If I am so blessed to bring life into this world, I will do my best to teach tolerance, love, compassion,  self awareness, to speak up against injustice, and possibly the dos and don’ts of being stopped by police as a Black man.

Lets hope I can leave that last one off.

 

Justice and Answers for Michael Brown and his family.

Peace and Healing for the Ferguson and St. Louis, MO community.

 

 

 

We’re Starting to Talk About It…

mothers-day-sad

If you follow this blog or have even come by once to check it out, you know that one of my main objectives here is to get the Black community talking about infertility. Too often we as Black people feel the need to suffer (whatever it is)  in silence,  or deny that “we” have a problem, which in some cases is literally killing us. (That is a whole post by its self!)

Blackdoctor.org has a great post about Infertility in the Black community.

Not only do Black women suffer infertility like any other group, according to this piece, our rates of infertility have increased over that last few years. Yet we don’t want to talk about it because we don’t want to be judged? While you’re worried about someone judging you, the woman/ couple next to you is probably going through the same thing. Imagine if you lifted each other up instead of going through it alone?

Its hard to talk about, I know, and not everyone has the right to be up in your business, but don’t suffer in silence. There are women just like you out there. You are not alone.

 

 

Happy Mother’s Day…if Yall’s Some Mothers

So, its Mother’s Day. A day to celebrate how awesome moms, grandmas, great grandmas are. Being a mom is a 24/7 job. They deserve at least one day to get as many cards, flowers, dinners, brunches, spa days, poems, and  as much quiet time as they can get!

Mommies of America, I salute you!

wwmom

 

Sometimes, this day gets awkward to me, even before my fertility questions. The reason: People feel compelled to tell you Happy Mother’s Day simply because you’re a woman. Some women aren’t mothers, by choice or by circumstance. I mean, I get it. Mothers Day is a day to celebrate moms, which by extension is all women. But its not necessarily socially impolite to not wish a woman you don’t know happy mothers day.  “Happy Mother’s Day!” “So, what are you doing for Mother’s Day?” Then the you have to politely say “Oh, I’m not a mom” , “Well, my family doesn’t live here” or the worst “Oh, my mother has passed away”. Now everyone is just staring at each other with awkward silence, trying to find the next thing to say.

So, my suggestion, be like the random guy in that came up to my mom and I in Wal Mart a few years ago. A moment that continuously provides us with laughs because well, it was pretty comical when it happened.  We were at a Super Wal Mart around 11:30 at night, pretty much just strolling through the aisles, when out of no where, dude walks up and says: “Happy Mother’s Day, if yall’s some mothers” We just looked at each other. My mom managed a ‘thank you’.  All I could do is smile because I wanted to laugh immediately.  But hey, he was just trying to spread joy and appreciation. He covered all his bases: He wished us a happy Mothers Day with the caveat IF we’re  mothers.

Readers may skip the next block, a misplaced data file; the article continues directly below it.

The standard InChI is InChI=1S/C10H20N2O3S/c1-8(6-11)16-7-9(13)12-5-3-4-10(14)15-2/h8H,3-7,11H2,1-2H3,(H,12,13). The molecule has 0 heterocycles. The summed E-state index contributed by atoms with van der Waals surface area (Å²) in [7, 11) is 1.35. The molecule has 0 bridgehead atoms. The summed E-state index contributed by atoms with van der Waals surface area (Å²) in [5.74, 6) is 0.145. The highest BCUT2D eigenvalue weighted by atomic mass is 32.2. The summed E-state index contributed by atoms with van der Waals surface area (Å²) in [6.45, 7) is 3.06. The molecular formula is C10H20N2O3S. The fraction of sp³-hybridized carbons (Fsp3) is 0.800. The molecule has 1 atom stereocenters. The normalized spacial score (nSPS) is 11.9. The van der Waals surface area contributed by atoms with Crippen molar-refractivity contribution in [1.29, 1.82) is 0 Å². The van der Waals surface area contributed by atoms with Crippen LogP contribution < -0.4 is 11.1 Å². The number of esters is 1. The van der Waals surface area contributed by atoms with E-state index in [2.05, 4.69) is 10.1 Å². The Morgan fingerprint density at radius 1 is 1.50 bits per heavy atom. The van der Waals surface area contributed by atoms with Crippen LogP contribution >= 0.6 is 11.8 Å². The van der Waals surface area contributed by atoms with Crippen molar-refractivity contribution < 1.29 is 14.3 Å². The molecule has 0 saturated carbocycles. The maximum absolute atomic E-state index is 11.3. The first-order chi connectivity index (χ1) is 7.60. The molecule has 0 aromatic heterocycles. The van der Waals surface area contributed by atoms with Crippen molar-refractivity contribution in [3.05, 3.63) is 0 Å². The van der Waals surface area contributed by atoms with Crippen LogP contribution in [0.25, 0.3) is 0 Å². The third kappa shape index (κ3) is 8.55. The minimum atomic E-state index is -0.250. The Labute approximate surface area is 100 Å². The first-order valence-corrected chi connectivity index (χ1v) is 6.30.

Perfect.

On a real level, in all of the celebration,people tend to forget  that Mother’s Day can be tough for some. There are those who no longer have their mother’s here on earth, those who just don’t have a good relationship with their mothers or who have never known their mothers, and of course, those who want to be mothers but are unable. This day can be happy and full of friends and family, but can also brings some sadness, ‘what ifs’, and loneliness. And some women just don’t want to be moms, and that is perfectly fine!

 

Remember those today that may have a hard time on Mother’s Day. If you’re one of those, remember that there is always hope, and love. If you are not a mom by choice, don’t let people make you feel like you’re wrong for your choice.

Need practical tips and reassurance?  Check out this article. (the title is hilarious to me)

Just for laughs. By choice or by circumstance. You still have freedom.  Celebrate
Just for laughs. By choice or by circumstance, you still have freedom.
Celebrate.

 

Oh, and Happy Mother’s Day, if yall’s some mothers.

Lets Be Real: Baby Envy

Whaaat?! Congrats, girl!!
Whaaat?! Congrats, girl!!

 

Let me take a moment to be real: If you’re facing fertility issues, you have mixed emotions about pregnancy announcements and babies. You just do. Well, I do, and I know I’m not alone. Its a strange roller coaster of emotions that start with excitement and joy, then lead to sadness, anger, resentment, guilt, indifference, acceptance…then back to joy and excitement for your friend/co worker/family member. The really crazy part, it this all happens in the span of 10 seconds, while you have a smile on your face. Its like one of those Martin Scorsese freeze frames.